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Miguel Arboleda
(butuki) - MLife

Locale: Kanto Plain, Japan
Early BPL Article on 01/20/2011 09:39:31 MST Print View

Seeing as almost none of the recent forum discussions touch upon anything but gear purchases lately I am getting utterly bored with BPL. This is just my view, of course, but I think I may finally, after ten years with this site, have reached BPL burnout. I hardly read anything here anymore and more often than not absent-mindedly click through the front page and "recent threads" without stopping to look further. I guess all things change. Though, after ten years, it's a bit melancholy.

Just thought I'd post the link to one of the earliest BPL articles and still, ten years later, one of the most memorable and my favorite: Not Your Ordinary Lightweight Backpacker: An Interview with Bill Merchant.

If you had to choose only ONE article or forum thread from your time at BPL, what would be your favorite?

Edited by butuki on 01/20/2011 09:40:04 MST.

Sam Haraldson
(sharalds) - MLife

Locale: Gallatin Range
Early BPL Article on 01/20/2011 09:55:42 MST Print View

Miguel, you might enjoy reading Hendrik's latest commentary on gear vs. trips, a look into the current state of online backpacking media. You also pose a question and off the top of my head my favorite BPL article is A Lightweight Guide to Backpacking in Sustained, Cold Rain
Techniques
by Alan Dixon from 2006-12-27 (link will open in new tab/window). I like this article because it highlights a combination of gear and technique.

Adan Lopez
(Lopez) - F

Locale: San Gabriel Valley
Best non-gear articles on 01/20/2011 10:14:18 MST Print View

Thanks Miguel for starting this thread. I'm new here so dont have much to contribute but enjoyed the article you posted immensely and look forward to more.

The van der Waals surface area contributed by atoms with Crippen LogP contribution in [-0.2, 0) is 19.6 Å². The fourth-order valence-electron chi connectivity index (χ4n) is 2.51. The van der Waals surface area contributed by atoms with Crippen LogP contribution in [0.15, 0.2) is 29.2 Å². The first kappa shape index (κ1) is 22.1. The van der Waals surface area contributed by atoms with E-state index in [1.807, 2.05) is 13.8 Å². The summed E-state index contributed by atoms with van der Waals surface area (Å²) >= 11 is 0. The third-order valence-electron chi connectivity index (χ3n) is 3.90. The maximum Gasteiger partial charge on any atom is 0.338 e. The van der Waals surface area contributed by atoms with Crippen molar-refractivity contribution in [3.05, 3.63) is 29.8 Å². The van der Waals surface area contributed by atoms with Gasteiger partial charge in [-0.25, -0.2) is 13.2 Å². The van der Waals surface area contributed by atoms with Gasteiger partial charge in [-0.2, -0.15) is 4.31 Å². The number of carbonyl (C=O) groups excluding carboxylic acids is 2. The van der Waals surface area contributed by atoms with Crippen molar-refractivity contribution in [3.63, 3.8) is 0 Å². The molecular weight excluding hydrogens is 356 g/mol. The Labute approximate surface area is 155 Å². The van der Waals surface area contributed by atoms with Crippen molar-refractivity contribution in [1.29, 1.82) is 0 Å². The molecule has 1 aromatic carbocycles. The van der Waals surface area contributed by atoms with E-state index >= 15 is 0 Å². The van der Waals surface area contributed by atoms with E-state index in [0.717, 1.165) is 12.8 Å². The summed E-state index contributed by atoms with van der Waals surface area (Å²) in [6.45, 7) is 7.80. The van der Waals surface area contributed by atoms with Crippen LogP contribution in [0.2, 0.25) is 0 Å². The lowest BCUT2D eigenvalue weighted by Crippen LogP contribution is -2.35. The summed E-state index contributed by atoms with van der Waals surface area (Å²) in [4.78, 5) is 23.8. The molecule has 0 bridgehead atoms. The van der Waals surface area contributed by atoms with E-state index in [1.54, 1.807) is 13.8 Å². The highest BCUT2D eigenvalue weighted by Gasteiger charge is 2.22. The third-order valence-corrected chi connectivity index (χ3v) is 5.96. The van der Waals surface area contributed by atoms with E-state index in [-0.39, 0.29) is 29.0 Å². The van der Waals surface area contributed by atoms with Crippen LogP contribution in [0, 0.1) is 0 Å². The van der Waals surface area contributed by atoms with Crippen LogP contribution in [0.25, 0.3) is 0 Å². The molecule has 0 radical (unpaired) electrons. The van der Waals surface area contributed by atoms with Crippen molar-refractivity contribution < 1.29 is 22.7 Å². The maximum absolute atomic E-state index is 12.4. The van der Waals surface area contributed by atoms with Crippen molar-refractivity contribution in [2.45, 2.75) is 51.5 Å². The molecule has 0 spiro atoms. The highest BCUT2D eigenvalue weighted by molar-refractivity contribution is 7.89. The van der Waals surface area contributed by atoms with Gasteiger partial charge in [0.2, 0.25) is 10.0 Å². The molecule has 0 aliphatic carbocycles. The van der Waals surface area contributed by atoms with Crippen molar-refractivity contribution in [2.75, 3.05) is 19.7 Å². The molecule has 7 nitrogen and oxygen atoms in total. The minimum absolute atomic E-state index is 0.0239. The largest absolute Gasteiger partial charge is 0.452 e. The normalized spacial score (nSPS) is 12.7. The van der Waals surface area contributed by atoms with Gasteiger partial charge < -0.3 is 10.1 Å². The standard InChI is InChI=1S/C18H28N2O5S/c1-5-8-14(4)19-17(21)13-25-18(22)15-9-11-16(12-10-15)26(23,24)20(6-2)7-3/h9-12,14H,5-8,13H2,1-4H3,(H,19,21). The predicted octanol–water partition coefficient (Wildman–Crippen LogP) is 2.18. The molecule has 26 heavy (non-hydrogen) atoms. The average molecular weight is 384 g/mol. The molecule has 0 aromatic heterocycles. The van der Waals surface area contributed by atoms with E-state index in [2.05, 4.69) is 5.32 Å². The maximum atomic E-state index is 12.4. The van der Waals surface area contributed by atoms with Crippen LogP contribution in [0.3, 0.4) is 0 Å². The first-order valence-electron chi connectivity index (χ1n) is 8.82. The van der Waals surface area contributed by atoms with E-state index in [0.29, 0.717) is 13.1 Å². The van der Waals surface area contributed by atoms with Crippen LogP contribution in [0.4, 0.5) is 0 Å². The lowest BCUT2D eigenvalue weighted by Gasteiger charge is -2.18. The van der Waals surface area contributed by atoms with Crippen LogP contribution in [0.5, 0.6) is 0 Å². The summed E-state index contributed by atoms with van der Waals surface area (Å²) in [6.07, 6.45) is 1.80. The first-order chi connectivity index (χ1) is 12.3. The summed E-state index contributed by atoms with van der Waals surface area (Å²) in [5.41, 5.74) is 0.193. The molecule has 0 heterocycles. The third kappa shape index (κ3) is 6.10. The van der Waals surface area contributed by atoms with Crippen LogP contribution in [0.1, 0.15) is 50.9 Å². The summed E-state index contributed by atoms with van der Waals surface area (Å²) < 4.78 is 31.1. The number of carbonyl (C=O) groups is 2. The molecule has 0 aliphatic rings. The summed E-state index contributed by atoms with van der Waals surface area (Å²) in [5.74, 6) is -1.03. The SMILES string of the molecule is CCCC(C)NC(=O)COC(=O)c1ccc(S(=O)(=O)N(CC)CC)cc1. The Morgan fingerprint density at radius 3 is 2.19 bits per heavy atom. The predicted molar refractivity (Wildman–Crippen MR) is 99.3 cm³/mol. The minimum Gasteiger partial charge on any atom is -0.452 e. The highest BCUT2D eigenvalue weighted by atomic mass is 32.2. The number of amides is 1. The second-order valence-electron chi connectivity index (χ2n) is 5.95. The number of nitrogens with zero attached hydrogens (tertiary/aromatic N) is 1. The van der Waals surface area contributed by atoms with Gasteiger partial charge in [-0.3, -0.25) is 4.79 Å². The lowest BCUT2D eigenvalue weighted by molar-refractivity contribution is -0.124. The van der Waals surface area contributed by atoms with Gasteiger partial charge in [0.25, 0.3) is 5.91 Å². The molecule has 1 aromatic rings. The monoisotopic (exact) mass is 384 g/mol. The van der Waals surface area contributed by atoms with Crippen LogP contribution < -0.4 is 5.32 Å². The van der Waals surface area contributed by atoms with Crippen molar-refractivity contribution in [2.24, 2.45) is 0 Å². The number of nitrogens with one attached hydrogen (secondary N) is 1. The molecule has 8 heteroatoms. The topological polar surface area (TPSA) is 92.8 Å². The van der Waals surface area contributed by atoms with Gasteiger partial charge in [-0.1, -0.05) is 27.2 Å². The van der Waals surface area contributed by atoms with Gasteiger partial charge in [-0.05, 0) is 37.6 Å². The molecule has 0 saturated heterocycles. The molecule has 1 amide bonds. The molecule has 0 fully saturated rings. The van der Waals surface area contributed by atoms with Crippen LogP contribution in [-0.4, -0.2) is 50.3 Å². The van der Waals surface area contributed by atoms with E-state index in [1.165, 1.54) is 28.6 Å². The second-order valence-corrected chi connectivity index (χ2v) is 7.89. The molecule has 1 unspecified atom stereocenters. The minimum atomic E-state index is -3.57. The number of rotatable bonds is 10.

eric chan
(bearbreeder) - F - M
techincal on 01/20/2011 10:18:49 MST Print View

the technical articles .... the last good one was mr caffins cold weather canister one

IMO the gear reviews and trip reports you can get many other places ...

Miguel Arboleda
(butuki) - MLife

Locale: Kanto Plain, Japan
Re: Early BPL Article on 01/20/2011 10:30:37 MST Print View

Sam, ah, that article is one of my favorites, too. I loved the early days of BPL because so much was still new and untried. It was exciting to be part of everyone's enthusiasm, which was incredibly infectious. I miss a lot of the old forum members from that time who no longer post very much or at all anymore, including Ryan Jordan, Alan Dixon, Glen van Peski, Henry Shires, Ron Moak, Carol Crooker, Bill Fornshell, PJ, Vick Hines, to name just a very few.

I read Henrik's article and the following comments. He wrote it a few days after he and I had a discussion via Twitter concerning the overly heavy emphasis on selling and buying gear and I mentioned that I was losing interest in the UL movement. I was surprised, as many people were who read his blog post, that he agreed with me, especially because he definitely has become one of the most vocal and popular UL gear promoters over the last two years. The reactions to his statements were as interesting as his own statement.

Personally, one of my favorite forum threads was this whacky one.

Bob Bankhead
(wandering_bob) - MLife

Locale: Oregon, USA
Early BPL Article on 01/20/2011 10:36:47 MST Print View

Ryan Jordan's 2003 Overview of Thermoregulation

http://www.backpackinglight.com/cgi-bin/backpackinglight/00184.html






Darin Banner's 2008 classic, epic, and should-be-mandatory-reading article "Hypothermia".

http://www.backpackinglight.com/cgi-bin/backpackinglight/hypothermia.html

Edited by wandering_bob on 01/20/2011 10:41:16 MST.

Mark Verber
(verber) - MLife

Locale: San Francisco Bay Area
Re: Early BPL Article on 01/20/2011 11:31:37 MST Print View

The post I find myself referring people to the most is Richard's chart in the thread he started about best clothing for backpacking and hiking. While about gear, it is also about how activity and conditions affect what's needed. I think the thread pails in comparison to the chart.